Stephanie Kaza and Kenneth Kraft, eds. Dharma Rain: Sources of Buddhist Environmentalism. Boston, Mass.: Shambhala, 2000. Paperback, 491 pp.
As concern over the present-day environmental crisis moves into the foreground of people’s attention, we need more works that look at this grave problem from a sound spiritual perspective. Buddhism, with its long history of compassionate wisdom, has a great deal to contribute to this vitally important subject, and yet, books espousing a Buddhist environmental perspective are few and far between.
Kaza and Kraft’s anthology is the most significant and accessible publication for the layperson to date. The 74 contributions, drawn from both traditional and contemporary sources, are organized into seven parts: Teachings from Buddhist Traditions; Contemporary Interpretations of the Teachings; Buddhism in the World; Environmental Activism as Buddhist Practice; Home Practice, Wild Practice; Challenges in Buddhist Thought and Action, and Passages for Ceremony and Daily Practice. Each section has a short introduction, and there is also a longer orientational introduction to the whole book.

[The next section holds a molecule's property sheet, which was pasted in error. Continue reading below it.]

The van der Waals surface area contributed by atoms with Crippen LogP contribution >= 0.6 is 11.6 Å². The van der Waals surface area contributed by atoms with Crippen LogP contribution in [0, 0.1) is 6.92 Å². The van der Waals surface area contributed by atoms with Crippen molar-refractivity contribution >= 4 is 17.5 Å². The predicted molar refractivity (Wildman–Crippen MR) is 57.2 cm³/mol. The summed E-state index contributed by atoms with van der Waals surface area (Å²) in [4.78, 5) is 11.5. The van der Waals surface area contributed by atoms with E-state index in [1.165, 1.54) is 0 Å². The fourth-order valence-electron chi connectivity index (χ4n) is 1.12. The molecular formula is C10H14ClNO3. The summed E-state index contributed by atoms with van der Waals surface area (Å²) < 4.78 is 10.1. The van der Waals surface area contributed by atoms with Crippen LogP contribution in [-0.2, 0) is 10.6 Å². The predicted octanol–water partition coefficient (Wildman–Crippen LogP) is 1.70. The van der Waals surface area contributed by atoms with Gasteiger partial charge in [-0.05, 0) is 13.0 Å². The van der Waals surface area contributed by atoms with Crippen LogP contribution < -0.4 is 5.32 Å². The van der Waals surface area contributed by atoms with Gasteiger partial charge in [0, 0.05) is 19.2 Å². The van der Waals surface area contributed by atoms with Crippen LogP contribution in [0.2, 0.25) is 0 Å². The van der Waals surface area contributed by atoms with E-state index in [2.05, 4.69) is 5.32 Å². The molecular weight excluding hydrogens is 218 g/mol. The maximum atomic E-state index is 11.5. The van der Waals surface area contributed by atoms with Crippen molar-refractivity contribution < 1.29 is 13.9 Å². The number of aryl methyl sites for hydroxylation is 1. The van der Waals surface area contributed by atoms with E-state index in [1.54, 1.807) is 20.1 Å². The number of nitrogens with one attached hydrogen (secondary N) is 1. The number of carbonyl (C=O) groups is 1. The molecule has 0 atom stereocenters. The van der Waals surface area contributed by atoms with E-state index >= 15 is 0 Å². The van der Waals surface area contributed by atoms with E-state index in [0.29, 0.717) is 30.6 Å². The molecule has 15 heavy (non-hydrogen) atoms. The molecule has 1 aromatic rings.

The contributions are predictably wide ranging and idiosyncratic, expressed in prose and poetry and covering key aspects of the bodhisattva path, consumerism, globalization, passionate and responsible practice, Buddhist politics and ethics, and so forth.
The many voices in this volume signal Buddhism’s breadth and depth, as well as its respect for individual self-expression. This excellent combined effort between a professor of environmental studies ( Kaza) and a professor of religious studies (Kraft) will be found stimulating and encouraging by all thoughtful readers, whether Buddhist or not, who are wondering about the larger philosophical context for environmental activism.
Copyright ©2006 by Georg Feuerstein. All rights reserved.
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